How the People Around Us Shape Everything We Do

This post is part of a series of blog posts reviewing our list of top non-fiction titles. These are the books that are being read by large groups in The Pigeonhole’s Company Book Clubs (click for more information). Our carefully curated list includes titles on technology, wellness, psychology, politics, geopolitics, the workplace and the economy. Expect a new post showcasing our ever expanding list twice a month.

The Power of Others by Michael Bond

Published by Oneworld Publications pp.300. Buy here.

The Relevance

Forming a life as an individual is a fundamental part of the human experience. It is ingrained in all of us that being unique is to be cherished, and a comment from others about our individuality is a clear-as-mud compliment. It is seen as less enriching to be told “Wow, you look and behave in an extremely similar way to your entire peer group” and yet, on the whole, people spend much more time trying to fit in, trying to say normal things, trying not to walk around naked in public, than they do trying to stand out.

Nowhere is this notion – the notion of imitation, autonomy, and creative, independent thought – more important than in the workplace. How can managers and leaders get the most out of their staff; guide them away from groupthink, copying, and routine based processes, and towards a fresh, innovative way of working that channels their most useful and exciting attributes – the attributes that made them employable in the first place.

While Michael Bond by no means limits the research in his excellent book to discussion of the workplace, his insights, analysis and logical conclusions shed light on the issues management teams are encountering on a day-by-day basis.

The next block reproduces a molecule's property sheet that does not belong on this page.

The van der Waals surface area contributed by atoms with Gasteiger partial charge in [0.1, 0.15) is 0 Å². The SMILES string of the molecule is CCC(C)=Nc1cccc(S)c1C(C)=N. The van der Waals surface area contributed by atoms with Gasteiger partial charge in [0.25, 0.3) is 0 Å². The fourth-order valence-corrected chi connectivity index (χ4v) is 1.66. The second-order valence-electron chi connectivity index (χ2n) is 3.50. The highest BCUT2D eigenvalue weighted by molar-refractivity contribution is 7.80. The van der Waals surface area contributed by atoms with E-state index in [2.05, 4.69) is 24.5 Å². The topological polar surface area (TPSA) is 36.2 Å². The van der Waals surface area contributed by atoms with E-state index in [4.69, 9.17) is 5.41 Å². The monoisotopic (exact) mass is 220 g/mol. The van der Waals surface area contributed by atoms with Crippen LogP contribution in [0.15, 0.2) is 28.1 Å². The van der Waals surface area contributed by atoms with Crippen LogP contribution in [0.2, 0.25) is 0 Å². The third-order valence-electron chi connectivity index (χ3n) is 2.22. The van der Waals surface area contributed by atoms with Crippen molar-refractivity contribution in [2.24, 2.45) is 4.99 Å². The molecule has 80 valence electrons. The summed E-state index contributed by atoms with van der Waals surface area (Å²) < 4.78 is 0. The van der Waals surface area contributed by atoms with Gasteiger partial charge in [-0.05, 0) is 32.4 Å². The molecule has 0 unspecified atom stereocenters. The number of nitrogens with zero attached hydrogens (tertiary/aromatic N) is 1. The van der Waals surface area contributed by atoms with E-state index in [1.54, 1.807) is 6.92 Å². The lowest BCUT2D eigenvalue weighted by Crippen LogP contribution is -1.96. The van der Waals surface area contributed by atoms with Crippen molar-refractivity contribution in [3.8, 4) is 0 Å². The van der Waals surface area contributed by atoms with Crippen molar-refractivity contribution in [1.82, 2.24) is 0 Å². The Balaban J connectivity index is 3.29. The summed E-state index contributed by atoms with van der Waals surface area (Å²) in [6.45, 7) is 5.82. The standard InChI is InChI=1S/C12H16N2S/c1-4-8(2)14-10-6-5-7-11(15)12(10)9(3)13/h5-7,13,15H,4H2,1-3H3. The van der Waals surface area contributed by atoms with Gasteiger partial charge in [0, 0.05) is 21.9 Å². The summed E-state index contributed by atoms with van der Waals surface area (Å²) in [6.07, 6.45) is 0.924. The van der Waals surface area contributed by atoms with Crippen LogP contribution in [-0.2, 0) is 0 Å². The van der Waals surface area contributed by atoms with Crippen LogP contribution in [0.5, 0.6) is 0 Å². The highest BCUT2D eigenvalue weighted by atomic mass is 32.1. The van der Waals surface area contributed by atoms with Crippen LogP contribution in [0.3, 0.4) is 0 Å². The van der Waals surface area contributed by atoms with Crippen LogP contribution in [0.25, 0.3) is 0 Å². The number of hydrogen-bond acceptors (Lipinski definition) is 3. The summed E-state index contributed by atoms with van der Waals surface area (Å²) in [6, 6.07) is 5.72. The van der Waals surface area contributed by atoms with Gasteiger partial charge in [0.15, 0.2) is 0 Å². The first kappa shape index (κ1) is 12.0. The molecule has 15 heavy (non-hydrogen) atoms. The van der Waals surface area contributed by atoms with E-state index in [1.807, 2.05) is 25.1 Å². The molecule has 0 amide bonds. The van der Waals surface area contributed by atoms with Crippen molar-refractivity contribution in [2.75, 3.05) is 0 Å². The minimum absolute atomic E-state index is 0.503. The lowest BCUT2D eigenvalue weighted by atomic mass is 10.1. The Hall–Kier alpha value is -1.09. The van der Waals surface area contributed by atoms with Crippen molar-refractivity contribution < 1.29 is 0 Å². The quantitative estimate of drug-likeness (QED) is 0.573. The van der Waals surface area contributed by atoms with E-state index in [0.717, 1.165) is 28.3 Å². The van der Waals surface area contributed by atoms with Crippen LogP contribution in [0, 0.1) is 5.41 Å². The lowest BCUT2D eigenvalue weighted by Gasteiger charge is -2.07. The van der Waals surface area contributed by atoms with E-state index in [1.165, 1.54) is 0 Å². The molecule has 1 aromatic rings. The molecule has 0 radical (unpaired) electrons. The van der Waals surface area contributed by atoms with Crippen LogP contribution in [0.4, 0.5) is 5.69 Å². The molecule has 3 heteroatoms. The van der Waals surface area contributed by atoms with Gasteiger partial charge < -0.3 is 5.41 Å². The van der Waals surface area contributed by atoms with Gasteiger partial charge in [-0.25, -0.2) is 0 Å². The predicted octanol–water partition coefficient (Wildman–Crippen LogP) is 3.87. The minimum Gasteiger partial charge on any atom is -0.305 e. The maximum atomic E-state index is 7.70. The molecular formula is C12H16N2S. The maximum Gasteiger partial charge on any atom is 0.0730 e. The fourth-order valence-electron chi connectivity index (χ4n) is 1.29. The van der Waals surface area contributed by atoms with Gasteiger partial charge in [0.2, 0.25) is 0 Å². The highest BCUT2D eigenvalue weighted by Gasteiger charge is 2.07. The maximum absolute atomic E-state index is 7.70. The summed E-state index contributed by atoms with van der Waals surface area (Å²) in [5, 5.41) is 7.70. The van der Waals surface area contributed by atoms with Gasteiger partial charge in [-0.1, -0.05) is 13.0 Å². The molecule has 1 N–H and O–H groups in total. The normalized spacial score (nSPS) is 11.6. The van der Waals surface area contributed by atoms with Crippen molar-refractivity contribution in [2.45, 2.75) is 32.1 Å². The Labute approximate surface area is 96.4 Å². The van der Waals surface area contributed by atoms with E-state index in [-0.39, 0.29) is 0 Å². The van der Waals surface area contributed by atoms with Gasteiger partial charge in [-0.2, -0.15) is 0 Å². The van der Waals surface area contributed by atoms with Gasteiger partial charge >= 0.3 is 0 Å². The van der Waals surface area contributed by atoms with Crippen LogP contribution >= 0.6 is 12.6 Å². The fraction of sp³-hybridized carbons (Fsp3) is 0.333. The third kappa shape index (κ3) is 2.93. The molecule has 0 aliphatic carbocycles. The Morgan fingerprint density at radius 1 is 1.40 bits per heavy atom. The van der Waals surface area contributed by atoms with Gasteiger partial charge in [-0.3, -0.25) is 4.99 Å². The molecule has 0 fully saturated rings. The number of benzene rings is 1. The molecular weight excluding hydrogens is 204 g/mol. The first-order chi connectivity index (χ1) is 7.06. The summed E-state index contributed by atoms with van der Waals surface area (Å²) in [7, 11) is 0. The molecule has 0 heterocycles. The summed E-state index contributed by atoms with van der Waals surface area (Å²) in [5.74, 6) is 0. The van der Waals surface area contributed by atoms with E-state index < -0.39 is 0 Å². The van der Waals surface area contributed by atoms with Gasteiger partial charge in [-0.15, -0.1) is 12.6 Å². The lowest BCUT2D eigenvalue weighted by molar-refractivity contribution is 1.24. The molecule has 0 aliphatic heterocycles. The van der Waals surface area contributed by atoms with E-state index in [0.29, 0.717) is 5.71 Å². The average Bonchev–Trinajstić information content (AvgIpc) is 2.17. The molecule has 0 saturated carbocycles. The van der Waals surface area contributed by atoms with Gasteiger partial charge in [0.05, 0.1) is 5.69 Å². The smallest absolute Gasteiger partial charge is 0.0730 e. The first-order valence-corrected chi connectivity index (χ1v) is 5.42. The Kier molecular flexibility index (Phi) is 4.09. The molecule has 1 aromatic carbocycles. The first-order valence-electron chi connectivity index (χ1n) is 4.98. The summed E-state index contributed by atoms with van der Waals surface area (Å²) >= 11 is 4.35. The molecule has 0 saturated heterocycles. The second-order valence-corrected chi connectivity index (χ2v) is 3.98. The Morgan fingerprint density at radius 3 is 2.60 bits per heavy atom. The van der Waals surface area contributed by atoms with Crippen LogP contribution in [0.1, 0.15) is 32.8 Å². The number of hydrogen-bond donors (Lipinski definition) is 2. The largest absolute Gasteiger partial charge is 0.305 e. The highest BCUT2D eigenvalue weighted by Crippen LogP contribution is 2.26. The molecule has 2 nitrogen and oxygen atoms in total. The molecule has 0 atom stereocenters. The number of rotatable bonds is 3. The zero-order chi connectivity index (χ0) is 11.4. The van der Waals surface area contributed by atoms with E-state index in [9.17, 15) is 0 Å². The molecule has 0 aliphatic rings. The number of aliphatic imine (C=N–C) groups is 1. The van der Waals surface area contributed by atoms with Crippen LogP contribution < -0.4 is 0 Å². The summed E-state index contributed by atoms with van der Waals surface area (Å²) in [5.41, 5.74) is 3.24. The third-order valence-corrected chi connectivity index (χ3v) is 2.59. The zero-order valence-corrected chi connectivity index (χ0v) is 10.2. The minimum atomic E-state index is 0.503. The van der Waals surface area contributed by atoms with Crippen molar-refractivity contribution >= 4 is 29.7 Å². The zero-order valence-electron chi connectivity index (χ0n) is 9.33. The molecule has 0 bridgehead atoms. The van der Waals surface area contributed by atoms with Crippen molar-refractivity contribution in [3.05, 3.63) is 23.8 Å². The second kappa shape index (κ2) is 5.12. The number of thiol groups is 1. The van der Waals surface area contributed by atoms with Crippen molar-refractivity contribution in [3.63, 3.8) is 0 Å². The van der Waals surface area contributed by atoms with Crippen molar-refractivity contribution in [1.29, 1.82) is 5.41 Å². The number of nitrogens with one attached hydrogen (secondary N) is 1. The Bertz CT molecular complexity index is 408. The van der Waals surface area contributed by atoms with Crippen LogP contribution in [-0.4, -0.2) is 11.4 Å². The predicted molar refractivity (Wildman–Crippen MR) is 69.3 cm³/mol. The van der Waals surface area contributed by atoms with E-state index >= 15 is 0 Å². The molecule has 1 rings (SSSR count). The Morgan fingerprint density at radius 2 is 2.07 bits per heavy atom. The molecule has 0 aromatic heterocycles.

The Story

Drawing on a brilliantly diverse set of human groups, Bond uncovers the drives and motivations that unite collectives as diverse as football hooligans and polar expeditions. He guides us towards a conclusion that we as people are not guided by class or race or personality, so much as being at the mercy of our innate socialness.

He investigates how it was possible for unremarkable, law abiding citizens to become some of the most deplorable mass murderers at the top of the Nazi Party; how events like the Arab Spring demonstrate the fascinating interplay between the decision making bents of the individual and the masses; and how fundamentally damaging, in both a psychological and a physical sense, unsociability and loneliness can be for a solo person, with haunting examples like Anders Breivik, the child-murdering (but technically sane) Norwegian megalomaniac, whose withdrawal into solitude was so comprehensive and tragic.

The Creator

A world-leading expert on psychology and human behaviour, Michael Bond has been writing on these themes, amongst others,  for New Scientist, the Observer, and the Financial Time, for two decades, as well as consulting extensively on science policy in Egypt during the Arab Spring. In addition he researches and speaks about conflict, reconciliation and trauma, specifically in the Palestinian Territories, Israel, Jordan, Iran and Turkey. He frequently works alongside businesses in the education, development, marketing, and science sectors advising on policy and innovation.

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